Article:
Like many other light stations along the California coast, Punta Gorda was used by the military during World War II. The station’s population increased for a few years as several Coast Guard recruits were sent to patrol the beach south of the station towards Shelter Cove, but the beach patrol was discontinued at the end of the war.
The government finally built a road from the Mattole River along the foot of the bluffs to Windy Point in 1935 and another section from Windy Point to the lighthouse. With a jeep and a tractor, life at the station seemed much easier, but then the winter storms arrived. After heavy rains, water would stream down the canyons, severing the road in several places, and powerful, storm-driven surf would deposit large logs and other debris on the roadway. It was a good thing Old Bill was still on hand for an occasional supply trek to civilization.
Ron Thomas, a 115-pound, seventeen-year-old from Los Angeles who had to wear platform shoes to meet the Coast Guard’s height requirement, was assigned to Punta Gorda Lighthouse in November 1949, when Samuel Mostovoy was serving as the Coast Guard Officer-in-Charge. A fellow coastguardsman named Blossfield picked Thomas up at Humboldt Bay and drove him to the Mattole River, where he first met the station’s three horses: Tom, Jerry, and Bill. Blossfield fastened Thomas’ sea bag on Bill’s pack saddle and set the horses free. After seeing the horses disappear over a hill, Thomas asked Blossfield how far it was to the lighthouse. “Seven miles,” responded Blossfield, and Thomas thought his sea bag was gone for good.
The station’s three single men would give their $67.50 monthly food allowance to the officer-in-charge’s wife, who would then cook all their meals. This was a good deal until Thomas found dog hair from the officer-in-charge’s Scotty in his food. Unable to tolerate the hair, Thomas was forced to cook his own food, and the other two bachelors soon wanted to join him when they saw the meals he prepared. Thomas put on sixty pounds with his diet of fresh abalone, trout, deer meat, and milk from the station’s cow.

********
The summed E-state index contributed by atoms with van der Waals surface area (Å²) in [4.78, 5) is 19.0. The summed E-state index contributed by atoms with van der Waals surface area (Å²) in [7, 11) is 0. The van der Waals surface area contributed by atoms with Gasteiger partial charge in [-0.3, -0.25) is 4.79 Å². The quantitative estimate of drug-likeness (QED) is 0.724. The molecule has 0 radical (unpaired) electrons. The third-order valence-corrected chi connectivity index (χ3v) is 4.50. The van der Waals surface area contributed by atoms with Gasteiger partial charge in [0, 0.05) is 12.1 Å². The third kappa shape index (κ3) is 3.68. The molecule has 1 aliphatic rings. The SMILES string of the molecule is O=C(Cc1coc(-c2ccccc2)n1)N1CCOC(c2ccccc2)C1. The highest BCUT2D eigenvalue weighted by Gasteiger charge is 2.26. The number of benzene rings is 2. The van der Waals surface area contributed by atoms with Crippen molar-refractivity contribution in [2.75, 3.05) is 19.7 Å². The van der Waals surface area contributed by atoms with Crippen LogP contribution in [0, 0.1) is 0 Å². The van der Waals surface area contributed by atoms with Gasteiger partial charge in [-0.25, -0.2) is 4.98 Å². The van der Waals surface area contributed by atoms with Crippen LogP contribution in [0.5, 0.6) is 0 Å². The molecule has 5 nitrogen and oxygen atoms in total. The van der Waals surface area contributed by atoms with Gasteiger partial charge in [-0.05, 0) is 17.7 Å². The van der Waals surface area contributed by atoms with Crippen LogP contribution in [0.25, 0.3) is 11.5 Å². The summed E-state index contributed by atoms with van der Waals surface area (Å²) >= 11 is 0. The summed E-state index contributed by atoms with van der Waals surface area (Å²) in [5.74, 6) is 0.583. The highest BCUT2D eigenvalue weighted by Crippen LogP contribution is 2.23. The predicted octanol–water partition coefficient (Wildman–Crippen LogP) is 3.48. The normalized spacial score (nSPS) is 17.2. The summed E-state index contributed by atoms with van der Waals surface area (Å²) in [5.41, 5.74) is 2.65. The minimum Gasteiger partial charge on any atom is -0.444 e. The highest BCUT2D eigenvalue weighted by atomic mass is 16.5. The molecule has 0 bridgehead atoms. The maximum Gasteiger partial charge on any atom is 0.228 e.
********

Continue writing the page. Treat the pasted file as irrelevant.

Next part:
Electricity eventually did reach Punta Gorda, but the power line was unreliable and multiple generators had to be kept on hand. The remoteness of the station made it one of the more costly to maintain, so when improvements in navigation lessened the need for a manned lighthouse in the area, the Coast Guard placed a lighted buoy offshore, removed the Fresnel lens, and boarded up the structures. After having spent more years at Punta Gorda than any keeper, Old Bill was sold to a lady in Ferndale.
When the Coast Guard left in 1951, control of the station passed to the Bureau of Land Management (BLM). A counter-culture group, described as long-haired hippies, took up residence in the dwellings during the 1960s. After chasing the squatters off several times, the BLM decided to burn down all of the wooden structures in 1970. All that remains of the station are the concrete lighthouse and oil house, and a few concrete pads where other structures once stood. The residences and storage sheds at Punta Gorda resembled those built just one year earlier at Point Cabrillo, and fortunately those at Point Cabrillo have survived and been restored.
The lighthouse and oil house were placed on the National Register of Historic Places in 1976, and shortly thereafter the Honeydew volunteer fire department spent time at the station repairing cracks in the masonry, welding breaks in the lighthouse’s staircase and railings, and sandblasting and painting the structures. The station received further attention in 1989 when the California Conservancy Corps restored and painted the structures.
Hikers along California’s Lost Coast are a bit surprised to encounter a couple of rustic cabins near Fourmile Creek, but had all of the picturesque structures at Punta Gorda remained standing, one can only imagine what a contrast the craftsman-style buildings would be to what is otherwise very remote and unspoiled territory.